“I wish autistic celebrities would just spend one day with our kids,” a frustrated mother confided in me as she waited for her 22 year-old daughter to be carried into her car seat.
A few summers ago, I was working with an organization that provided daily care for autistic young adults. The program was an oasis for kids who thrive with stimuli. Activities such as horse-back riding, painting, soccer games, and baking were available to clients depending on their unique abilities.
But severely autistic people face another reality that does not get talked about as much. Routine changes or communication issues often lead to dangerous and potentially self-injurious outbursts; biting and scratching, pulling apart paintbrushes, and throwing food are some I’ve seen. Sadly, our society still considers this behavior taboo.
The distinction between people who have lower social-emotional skills and those who suffer from severe autism is key.
Consider some well-known celebrities: Wentworth Miller, Anthony Hopkins, Elon Musk, Courtney Love, and Greta Thunberg. What do these individuals have in common, besides being extraordinarily wealthy and influential? They are part of a growing cast of Hollywood stars who have “come out” as autistic.
Modern medicine has certainly expanded the potential to diagnose a spectrum of disorders. But as science evolves, new terminology must be assigned to those who can live every-day life without specialized care.
When celebrities talk about their autism, they plant misleading ideas about the reality of the condition.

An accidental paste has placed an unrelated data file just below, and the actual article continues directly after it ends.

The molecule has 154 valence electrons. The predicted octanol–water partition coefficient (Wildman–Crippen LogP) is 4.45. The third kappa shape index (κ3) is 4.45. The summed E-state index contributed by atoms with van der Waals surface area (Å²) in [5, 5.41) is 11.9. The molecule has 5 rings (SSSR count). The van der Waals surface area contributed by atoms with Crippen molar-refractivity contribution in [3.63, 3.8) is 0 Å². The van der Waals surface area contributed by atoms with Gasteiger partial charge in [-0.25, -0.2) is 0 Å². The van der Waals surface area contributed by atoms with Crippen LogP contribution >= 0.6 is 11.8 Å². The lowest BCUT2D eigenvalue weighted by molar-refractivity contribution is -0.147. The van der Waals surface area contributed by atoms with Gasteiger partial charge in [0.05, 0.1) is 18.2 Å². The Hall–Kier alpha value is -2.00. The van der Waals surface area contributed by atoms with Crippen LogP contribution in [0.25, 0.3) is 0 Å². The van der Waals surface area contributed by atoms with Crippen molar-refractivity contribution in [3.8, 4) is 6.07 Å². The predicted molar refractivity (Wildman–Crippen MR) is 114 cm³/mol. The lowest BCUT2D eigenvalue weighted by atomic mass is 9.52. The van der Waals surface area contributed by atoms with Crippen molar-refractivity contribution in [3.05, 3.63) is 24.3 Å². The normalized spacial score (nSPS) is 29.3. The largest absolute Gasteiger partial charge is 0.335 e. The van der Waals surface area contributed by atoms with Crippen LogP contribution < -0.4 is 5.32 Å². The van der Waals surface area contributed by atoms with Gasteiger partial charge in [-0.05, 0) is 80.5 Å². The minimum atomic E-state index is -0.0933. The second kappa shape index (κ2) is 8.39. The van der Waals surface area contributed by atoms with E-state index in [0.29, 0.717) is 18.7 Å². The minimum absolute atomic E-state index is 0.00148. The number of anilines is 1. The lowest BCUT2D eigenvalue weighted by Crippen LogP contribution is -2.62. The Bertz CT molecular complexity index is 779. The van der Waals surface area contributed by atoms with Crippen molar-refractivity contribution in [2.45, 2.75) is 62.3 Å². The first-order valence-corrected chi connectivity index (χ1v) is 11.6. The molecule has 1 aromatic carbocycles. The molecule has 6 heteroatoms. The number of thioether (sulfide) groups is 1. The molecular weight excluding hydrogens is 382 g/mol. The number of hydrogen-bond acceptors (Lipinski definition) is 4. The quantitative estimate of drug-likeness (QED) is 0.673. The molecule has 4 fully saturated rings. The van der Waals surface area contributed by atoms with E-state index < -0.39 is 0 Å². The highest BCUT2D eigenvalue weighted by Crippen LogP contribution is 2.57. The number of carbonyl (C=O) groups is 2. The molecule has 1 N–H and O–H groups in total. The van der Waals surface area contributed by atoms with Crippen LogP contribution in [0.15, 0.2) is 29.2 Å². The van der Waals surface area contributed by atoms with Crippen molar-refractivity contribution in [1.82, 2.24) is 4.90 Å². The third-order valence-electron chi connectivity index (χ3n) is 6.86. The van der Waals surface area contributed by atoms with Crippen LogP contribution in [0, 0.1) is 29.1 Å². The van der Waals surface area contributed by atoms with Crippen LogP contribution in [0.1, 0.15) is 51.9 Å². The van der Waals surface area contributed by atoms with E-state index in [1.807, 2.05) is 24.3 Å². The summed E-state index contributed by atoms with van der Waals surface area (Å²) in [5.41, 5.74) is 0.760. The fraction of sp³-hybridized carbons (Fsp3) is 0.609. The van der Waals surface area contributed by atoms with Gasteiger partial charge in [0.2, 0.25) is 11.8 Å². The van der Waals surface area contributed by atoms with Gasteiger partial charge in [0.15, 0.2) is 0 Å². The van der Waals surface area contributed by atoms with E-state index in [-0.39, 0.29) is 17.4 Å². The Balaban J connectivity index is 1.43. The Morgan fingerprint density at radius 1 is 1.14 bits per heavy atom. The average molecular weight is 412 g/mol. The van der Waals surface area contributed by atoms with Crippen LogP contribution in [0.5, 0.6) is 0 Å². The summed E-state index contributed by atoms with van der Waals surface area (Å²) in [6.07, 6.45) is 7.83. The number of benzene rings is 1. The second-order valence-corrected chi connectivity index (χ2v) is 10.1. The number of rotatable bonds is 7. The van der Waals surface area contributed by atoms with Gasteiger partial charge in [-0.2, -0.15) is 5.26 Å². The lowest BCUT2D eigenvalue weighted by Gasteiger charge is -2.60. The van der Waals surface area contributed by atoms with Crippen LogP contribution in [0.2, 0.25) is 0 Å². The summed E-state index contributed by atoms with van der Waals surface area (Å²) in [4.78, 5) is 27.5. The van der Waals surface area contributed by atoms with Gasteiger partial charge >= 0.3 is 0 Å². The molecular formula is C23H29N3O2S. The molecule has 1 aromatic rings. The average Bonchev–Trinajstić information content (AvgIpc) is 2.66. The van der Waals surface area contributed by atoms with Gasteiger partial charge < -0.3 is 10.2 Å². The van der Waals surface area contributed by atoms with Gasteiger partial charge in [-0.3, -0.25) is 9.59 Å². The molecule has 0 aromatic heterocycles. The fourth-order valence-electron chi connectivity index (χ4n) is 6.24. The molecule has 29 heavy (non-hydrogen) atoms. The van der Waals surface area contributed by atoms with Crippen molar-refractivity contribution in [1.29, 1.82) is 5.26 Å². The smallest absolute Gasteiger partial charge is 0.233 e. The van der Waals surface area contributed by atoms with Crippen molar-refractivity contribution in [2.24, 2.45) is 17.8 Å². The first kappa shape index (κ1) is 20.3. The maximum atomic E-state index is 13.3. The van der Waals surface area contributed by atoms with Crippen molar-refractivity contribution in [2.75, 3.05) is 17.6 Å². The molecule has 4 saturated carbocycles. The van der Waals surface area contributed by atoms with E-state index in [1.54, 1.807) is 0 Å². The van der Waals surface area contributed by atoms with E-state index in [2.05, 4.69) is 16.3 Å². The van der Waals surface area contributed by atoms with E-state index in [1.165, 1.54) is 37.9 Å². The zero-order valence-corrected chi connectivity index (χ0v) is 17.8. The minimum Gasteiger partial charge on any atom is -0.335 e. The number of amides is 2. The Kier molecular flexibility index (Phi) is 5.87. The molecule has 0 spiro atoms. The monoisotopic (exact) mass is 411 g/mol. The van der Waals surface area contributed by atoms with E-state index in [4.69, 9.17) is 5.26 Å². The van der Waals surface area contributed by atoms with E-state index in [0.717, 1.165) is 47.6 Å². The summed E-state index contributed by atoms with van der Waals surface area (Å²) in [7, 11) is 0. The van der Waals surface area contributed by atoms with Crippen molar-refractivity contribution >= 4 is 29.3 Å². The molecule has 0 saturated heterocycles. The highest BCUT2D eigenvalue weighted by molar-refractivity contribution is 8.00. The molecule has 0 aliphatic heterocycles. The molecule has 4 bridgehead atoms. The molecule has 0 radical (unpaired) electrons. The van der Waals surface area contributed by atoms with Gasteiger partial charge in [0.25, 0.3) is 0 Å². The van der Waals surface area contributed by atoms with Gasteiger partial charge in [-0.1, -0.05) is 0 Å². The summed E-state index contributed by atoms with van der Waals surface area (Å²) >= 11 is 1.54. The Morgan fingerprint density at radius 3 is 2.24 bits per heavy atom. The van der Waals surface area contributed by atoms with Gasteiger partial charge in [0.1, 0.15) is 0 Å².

Tech Billionaire, Elon Musk, “came out” with Asperger’s on an episode for Saturday Night Live. He not only mistook himself as the first person with Autism to come on to the show, but also used the platform to crack jokes about the disability.
“I don’t always have a lot of intonation or variation in how I speak… which I’m told makes for great comedy,” he joked after taking the stage. “Look, I know I say or post strange things but that’s just how my brain works…To anyone I have offended, I just want to say I reinvented electric cars and I’m sending people to Mars on a rocket ship. Did you think I was also going to be a chill, normal dude?”
The rhetoric celebrities like Musk use to describe their autism depicts the condition as an unexpected gift, one which enhances their ability to be successful in their arena. That is not the case for most people who suffer from severe autism.
According to a report from Drexel University’s Autism Institute, only 14% of autistic adults have ever held paid jobs in their communities. An estimated 40% of people with autism are nonverbal. Autism is not typically the beautiful, creative, hyper-intelligent gift that celebrities make it out to be.
Celebrities who are made into icons of the autistic community, rarely acknowledge that many individuals with autism are receiving 24-hour daily care, live in group-homes or are bound to a life in institutions.